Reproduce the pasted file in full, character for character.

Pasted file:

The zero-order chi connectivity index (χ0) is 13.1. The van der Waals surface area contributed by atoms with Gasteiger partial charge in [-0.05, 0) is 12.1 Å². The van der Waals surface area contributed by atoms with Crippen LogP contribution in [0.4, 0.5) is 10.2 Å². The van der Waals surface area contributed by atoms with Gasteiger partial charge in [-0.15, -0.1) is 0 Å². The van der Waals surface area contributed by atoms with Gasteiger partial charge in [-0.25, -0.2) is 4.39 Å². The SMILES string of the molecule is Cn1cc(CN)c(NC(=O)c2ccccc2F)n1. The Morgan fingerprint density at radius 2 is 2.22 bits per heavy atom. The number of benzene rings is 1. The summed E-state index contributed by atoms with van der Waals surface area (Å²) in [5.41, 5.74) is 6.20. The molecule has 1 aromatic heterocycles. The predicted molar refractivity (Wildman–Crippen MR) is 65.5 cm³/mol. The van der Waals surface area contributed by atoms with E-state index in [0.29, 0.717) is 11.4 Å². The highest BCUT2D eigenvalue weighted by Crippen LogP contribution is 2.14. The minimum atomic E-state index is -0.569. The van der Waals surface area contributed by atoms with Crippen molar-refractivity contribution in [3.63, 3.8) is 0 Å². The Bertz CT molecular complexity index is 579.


The zero-order chi connectivity index (χ0) is 13.1. The van der Waals surface area contributed by atoms with Gasteiger partial charge in [-0.05, 0) is 12.1 Å². The van der Waals surface area contributed by atoms with Crippen LogP contribution in [0.4, 0.5) is 10.2 Å². The van der Waals surface area contributed by atoms with Gasteiger partial charge in [-0.15, -0.1) is 0 Å². The van der Waals surface area contributed by atoms with Gasteiger partial charge in [-0.25, -0.2) is 4.39 Å². The SMILES string of the molecule is Cn1cc(CN)c(NC(=O)c2ccccc2F)n1. The Morgan fingerprint density at radius 2 is 2.22 bits per heavy atom. The number of benzene rings is 1. The summed E-state index contributed by atoms with van der Waals surface area (Å²) in [5.41, 5.74) is 6.20. The molecule has 1 aromatic heterocycles. The predicted molar refractivity (Wildman–Crippen MR) is 65.5 cm³/mol. The van der Waals surface area contributed by atoms with E-state index in [0.29, 0.717) is 11.4 Å². The highest BCUT2D eigenvalue weighted by Crippen LogP contribution is 2.14. The minimum atomic E-state index is -0.569. The van der Waals surface area contributed by atoms with Crippen molar-refractivity contribution in [3.63, 3.8) is 0 Å². The Bertz CT molecular complexity index is 579.